The Coronavirus’ Impact on the World of Sports

2 mins read

By Harrison Todd Harwood

One of the ways the coronavirus outbreak has affected communities all over the world is through the cancellation of sports on all levels. The pandemic has impacted the entire spectrum of organized athletics, from middle school lacrosse to major league baseball. The complete cancellation of sports seasons affects athletes still attending school. The NCAA and almost all high school conferences have officially cancelled the Spring athletic season. NEPSAC, the league which The Gunnery belongs to, has officially cancelled all sports seasons this Spring.

Professional sports leagues such as the National Basketball Association, Major League Baseball, and the National Hockey League have had their seasons postponed as they plan to resume competition later in the year. Major League Baseball’s Opening Day, which was scheduled for March 26th, has been officially pushed back at least eight weeks. However, NBC Sports reported that there is a chance that the season will start as late as July, the 2020 MLB season the shortest season of baseball since 1903. 

Uncertainty is also a large burden affecting the three professional sports leagues. According to CNBC, ad firm MediaRadar estimated that the coronavirus pandemic could cost approximately $1 billion in lost advertising for the broadcasters of the MLB, NHL, and NBA. “We literally added up what all those advertisers were doing for specifically those three sports, and basically it’s a little over  a billion dollars over that short period of time,” Todd Krizelman, co-founder and CEO of MediaRadar said. However, it is estimated that broadcasters could make up their lost revenue, even with empty arenas and stadiums, due to the increased amount of viewers watching from home. 

2020 marks the first time in history that the Olympics were cancelled or postponed for a reason other than war. On March 24 Japan Prime Minister Shinzo Abe and International Committee President Thomas Bach officially agreed to postpone the games by one year. However, when the games do begin on Friday, July 3, 2021 they will be referred to as the Olympic and Paralympic Games Tokyo 2020. On the financial side of things, the organizers of Tokyo 2020 have estimated the push-back will cost about $12.6 billion while other estimations are gauging approximately $25 billion, according to ESPN’s Kelly Cohen. The crisis has also put the The United States Olympic and Paralympic Committee in a $200 million cash crunch, which cuts funding for USA’s athletes, impacting their training and livelihoods, as stated by the New York Times.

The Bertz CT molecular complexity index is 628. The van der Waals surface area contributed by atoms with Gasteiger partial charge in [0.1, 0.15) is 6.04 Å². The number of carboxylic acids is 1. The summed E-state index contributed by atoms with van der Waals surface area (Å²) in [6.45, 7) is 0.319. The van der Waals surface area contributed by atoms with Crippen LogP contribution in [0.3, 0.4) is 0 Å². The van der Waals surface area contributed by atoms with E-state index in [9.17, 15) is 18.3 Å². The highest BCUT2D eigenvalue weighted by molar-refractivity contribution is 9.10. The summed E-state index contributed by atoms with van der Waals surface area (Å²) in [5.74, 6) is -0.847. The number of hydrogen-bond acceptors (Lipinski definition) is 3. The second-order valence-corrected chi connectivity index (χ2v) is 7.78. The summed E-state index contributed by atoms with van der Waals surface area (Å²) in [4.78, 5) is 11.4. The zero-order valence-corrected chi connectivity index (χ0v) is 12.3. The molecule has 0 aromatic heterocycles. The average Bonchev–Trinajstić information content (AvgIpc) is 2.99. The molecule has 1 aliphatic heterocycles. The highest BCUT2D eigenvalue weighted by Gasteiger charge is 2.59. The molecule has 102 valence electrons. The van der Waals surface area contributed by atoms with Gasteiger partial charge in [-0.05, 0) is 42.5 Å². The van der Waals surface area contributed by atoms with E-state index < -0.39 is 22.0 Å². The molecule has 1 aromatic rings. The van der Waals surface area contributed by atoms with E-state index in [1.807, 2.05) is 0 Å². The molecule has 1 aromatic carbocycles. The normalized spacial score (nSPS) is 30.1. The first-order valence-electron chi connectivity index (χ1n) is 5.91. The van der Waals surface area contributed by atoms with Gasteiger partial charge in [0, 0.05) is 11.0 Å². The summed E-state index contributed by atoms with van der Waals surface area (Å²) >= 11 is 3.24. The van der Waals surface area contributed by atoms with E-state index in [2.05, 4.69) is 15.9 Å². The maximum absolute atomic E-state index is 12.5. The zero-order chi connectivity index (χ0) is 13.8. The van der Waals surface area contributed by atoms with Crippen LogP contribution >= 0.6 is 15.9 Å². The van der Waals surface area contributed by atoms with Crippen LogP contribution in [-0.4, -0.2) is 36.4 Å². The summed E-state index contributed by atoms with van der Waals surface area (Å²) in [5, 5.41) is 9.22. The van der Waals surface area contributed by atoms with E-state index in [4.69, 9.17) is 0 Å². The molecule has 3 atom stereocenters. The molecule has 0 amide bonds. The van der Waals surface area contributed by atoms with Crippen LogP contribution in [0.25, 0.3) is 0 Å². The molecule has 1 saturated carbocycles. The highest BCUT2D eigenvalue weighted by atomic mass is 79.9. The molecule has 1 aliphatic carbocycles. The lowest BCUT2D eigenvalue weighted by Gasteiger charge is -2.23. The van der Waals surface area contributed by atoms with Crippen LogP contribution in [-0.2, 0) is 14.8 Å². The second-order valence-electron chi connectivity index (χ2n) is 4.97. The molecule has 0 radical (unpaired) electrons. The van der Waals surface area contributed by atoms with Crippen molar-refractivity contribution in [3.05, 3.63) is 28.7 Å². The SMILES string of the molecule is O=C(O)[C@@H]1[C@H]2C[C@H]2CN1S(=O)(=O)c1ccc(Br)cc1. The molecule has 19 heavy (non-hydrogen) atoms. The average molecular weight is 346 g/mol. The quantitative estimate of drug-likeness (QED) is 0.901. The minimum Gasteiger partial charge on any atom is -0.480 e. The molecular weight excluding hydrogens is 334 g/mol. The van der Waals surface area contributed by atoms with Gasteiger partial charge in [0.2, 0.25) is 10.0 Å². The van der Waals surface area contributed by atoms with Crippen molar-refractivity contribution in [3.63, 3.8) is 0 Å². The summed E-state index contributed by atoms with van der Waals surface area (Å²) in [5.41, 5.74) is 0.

The Olympic Rings in Tokyo, Japan

Other than professional sporting events, the pandemic has dramatically impacted the lives of NCAA and high school athletes. The spring seasons including baseball, track and field, lacrosse, tennis, softball, golf, rowing, men’s volleyball, women’s beach volleyball and waterpolo have been cancelled for young athletes. That means the athletes attending colleges with four year programs are only left with three seasons for their college careers. The NCAA’s  Division I, II, and III policies differ, however; an additional year of spring sports eligibility was granted to all of them through the blanket waiver. According to the NCAA, the blanket waiver states, “Any spring sport student-athlete will not be charged with a season of participation or the use of a semester.” The Salt Lake Tribune reported that even though there is a blanket waiver, schools have the option to offer the same, less, or even no financial aid to those student-athletes receiving another year of eligibility.

As the careers of many young athletes will be changed forever, it is important that everyone’s priority is to play their part in flattening the curve. The impact of coronavirus goes far beyond sports and athletic events as the disease has now impacted over 1.5 million people around the globe.

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